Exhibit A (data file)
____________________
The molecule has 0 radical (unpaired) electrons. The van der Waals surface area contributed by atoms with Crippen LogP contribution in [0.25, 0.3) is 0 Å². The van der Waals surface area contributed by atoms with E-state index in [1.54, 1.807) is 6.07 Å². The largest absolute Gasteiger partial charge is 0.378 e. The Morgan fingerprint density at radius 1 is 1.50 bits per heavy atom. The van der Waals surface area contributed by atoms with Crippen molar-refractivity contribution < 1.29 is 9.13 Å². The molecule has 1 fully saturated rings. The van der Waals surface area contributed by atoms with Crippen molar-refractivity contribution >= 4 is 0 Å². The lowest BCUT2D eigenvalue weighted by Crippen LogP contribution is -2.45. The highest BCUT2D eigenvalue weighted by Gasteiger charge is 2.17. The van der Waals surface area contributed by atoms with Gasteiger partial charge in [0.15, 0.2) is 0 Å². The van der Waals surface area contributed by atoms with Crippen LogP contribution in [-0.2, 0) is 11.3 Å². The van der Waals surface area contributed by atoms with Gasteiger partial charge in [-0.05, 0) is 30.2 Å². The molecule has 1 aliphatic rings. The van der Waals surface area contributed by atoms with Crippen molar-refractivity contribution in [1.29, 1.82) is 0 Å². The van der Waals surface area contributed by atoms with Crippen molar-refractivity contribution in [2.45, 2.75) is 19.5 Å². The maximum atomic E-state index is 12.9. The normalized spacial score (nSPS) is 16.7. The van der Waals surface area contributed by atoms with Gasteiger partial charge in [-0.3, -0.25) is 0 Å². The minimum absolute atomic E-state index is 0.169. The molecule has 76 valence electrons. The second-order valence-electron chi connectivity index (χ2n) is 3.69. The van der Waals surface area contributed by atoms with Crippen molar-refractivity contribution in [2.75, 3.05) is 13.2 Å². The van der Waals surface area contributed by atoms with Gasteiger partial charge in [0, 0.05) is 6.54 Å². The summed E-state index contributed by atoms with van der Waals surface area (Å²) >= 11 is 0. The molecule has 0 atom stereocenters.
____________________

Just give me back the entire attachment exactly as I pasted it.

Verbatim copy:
The molecule has 0 radical (unpaired) electrons. The van der Waals surface area contributed by atoms with Crippen LogP contribution in [0.25, 0.3) is 0 Å². The van der Waals surface area contributed by atoms with E-state index in [1.54, 1.807) is 6.07 Å². The largest absolute Gasteiger partial charge is 0.378 e. The Morgan fingerprint density at radius 1 is 1.50 bits per heavy atom. The van der Waals surface area contributed by atoms with Crippen molar-refractivity contribution < 1.29 is 9.13 Å². The molecule has 1 fully saturated rings. The van der Waals surface area contributed by atoms with Crippen molar-refractivity contribution >= 4 is 0 Å². The lowest BCUT2D eigenvalue weighted by Crippen LogP contribution is -2.45. The highest BCUT2D eigenvalue weighted by Gasteiger charge is 2.17. The van der Waals surface area contributed by atoms with Gasteiger partial charge in [0.15, 0.2) is 0 Å². The van der Waals surface area contributed by atoms with Crippen LogP contribution in [-0.2, 0) is 11.3 Å². The van der Waals surface area contributed by atoms with Gasteiger partial charge in [-0.05, 0) is 30.2 Å². The molecule has 1 aliphatic rings. The van der Waals surface area contributed by atoms with Crippen molar-refractivity contribution in [1.29, 1.82) is 0 Å². The van der Waals surface area contributed by atoms with Crippen molar-refractivity contribution in [2.45, 2.75) is 19.5 Å². The maximum atomic E-state index is 12.9. The normalized spacial score (nSPS) is 16.7. The van der Waals surface area contributed by atoms with Gasteiger partial charge in [-0.3, -0.25) is 0 Å². The minimum absolute atomic E-state index is 0.169. The molecule has 76 valence electrons. The second-order valence-electron chi connectivity index (χ2n) is 3.69. The van der Waals surface area contributed by atoms with Crippen molar-refractivity contribution in [2.75, 3.05) is 13.2 Å². The van der Waals surface area contributed by atoms with Gasteiger partial charge in [0, 0.05) is 6.54 Å². The summed E-state index contributed by atoms with van der Waals surface area (Å²) >= 11 is 0. The molecule has 0 atom stereocenters.